I was debugging some C++ code in GDB and I found out that some calls were making use of a so-called "synthetic pointer". Googling around did not produce any meaningful result. Searching here on SO, most questions with "synthetic" in their title refer to some Java feature (even if they suggest me that "synthetic", in this context, could mean "something generated artificially by the compiler").

E.g., look at this backtrace, took from one operation, performed in the constructor of MyClass, over one class member called m (this code has been compiled with -O2):

#0  MyClass (arg=..., this=<synthetic pointer>) at somefile.h:144
144     m->lock();
gdb$ print this
$1 = (MyClass * const) <synthetic pointer>
gdb$ print *this
$2 = <optimized out>

The stack trace above clearly states that this is a pointer to an object that has been optimized out, but how is it possible that a method (i.e., its constructor) has been called on it? My wild guess is that, even if the enclosed object (m) is actively used in the code, some optimizations let the compiler decide that the enclosing object (this) is not really necessary. Since the method call m->lock(), that cannot be optimized out, must be emitted somewhere, the compiler creates a "fake" (synthetic?) object, located nowhere in memory, just to wrap m.

I do not have a strong compiler experience, so I do not know if this conclusion really makes sense. Could someone please shed some light on this?

Thank you.


A compiler can determine whether this is actually dereferenced (i.e. using the specific CPU details, not the general C++ rules). If a method doesn't actually dereference this, there's no need to have a phyiscal representation available.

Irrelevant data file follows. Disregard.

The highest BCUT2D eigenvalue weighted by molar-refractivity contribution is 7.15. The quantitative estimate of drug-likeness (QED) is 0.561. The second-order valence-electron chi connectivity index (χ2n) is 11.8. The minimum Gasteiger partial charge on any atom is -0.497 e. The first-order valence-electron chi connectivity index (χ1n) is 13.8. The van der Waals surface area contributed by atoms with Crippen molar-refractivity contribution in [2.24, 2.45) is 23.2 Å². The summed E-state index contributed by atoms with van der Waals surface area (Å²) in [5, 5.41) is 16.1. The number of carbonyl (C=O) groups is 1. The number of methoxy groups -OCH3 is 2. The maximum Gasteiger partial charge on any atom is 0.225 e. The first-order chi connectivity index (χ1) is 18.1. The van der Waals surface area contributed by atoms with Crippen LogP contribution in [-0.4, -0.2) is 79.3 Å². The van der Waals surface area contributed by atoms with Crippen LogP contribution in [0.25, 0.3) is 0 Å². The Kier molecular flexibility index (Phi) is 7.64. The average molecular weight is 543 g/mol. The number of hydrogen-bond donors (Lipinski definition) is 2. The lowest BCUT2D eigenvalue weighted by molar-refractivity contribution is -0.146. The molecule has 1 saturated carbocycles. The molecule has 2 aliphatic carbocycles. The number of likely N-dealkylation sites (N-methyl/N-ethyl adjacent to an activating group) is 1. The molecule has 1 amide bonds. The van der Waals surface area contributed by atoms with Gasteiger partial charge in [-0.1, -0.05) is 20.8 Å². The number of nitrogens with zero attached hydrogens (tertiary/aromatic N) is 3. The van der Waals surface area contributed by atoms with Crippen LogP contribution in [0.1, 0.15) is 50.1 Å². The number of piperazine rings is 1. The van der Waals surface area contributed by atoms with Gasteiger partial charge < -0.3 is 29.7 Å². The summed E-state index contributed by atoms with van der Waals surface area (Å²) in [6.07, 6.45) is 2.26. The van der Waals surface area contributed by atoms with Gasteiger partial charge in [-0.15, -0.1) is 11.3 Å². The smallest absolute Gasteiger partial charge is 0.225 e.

[edit] In the comments, jww mentioned another case. A singleton has only one copy, so a smart compiler can treat its members as globals. That means the address of singleton->foo is just the constant &singleton + offset(foo). As a result of this optimization, the singleton methods don't need to actually dereference this either to get access to the singleton members, so it again can be optimized out.

  • Yes, my MyClass object was constructed, never referenced and, some time later, destroyed; the only important operations were the side-effects of the constructor/destructor (for the record, it is a custom implementation of a scoped lock). So this must be the case. Thank you. – Marco Leogrande Aug 9 '12 at 18:34
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    Is that what a synthetic pointer actually is (when "this" is optimized out)? I feel that this answer can be interpreted as a side note that yes an object can be optimized out if never referenced but not that the "synthetic pointer" is the case of "this" being optimized out. I see synthetic pointer in stack traces and I'm not sure how to interpret it's not the regular <optimized_out> message. – Joey Carson Sep 18 '13 at 16:11
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    @JoeyCarson: It's all a bit philosophical. Formally, objects either exist or they don't. After an optimizer has run, objects may exist partially, to the degree necessary for the observable behavior program. It's up to the debugger to fake real objects, and that's not a science. – MSalters Sep 18 '13 at 19:55
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    Interesting. So could this mean, for example, that an object was optimized out, but maybe in a way that the optimizer tries to make it seem like it's still there for some reason? Consider for example, a function that takes a few parameters, one of them being a pointer to an object. If that object was optimized out somehow, yet there is a call to that function that must check whether the pointers is NULL or not, clearly something must go in as a parameter, because assuming the function isn't inline, it exists at some static location in memory and can't be altered, as other callers dependent. – Joey Carson Sep 19 '13 at 13:45
  • In this case, I could see that it's a NULL pointer, but it's synthetic because it's just there because it has to be, for instance in CPP, this function does not define a default value, something needs to go in there. And in the case of a stack trace, if I were looking at the call to that function, I might see that NULL was passed, and consider oh that's not right, why is that pointer not being set? But instead the <synthetic_pointer> message is there to deter me from thinking anything is actually wrong. My apologies for this comment spam. – Joey Carson Sep 19 '13 at 13:50

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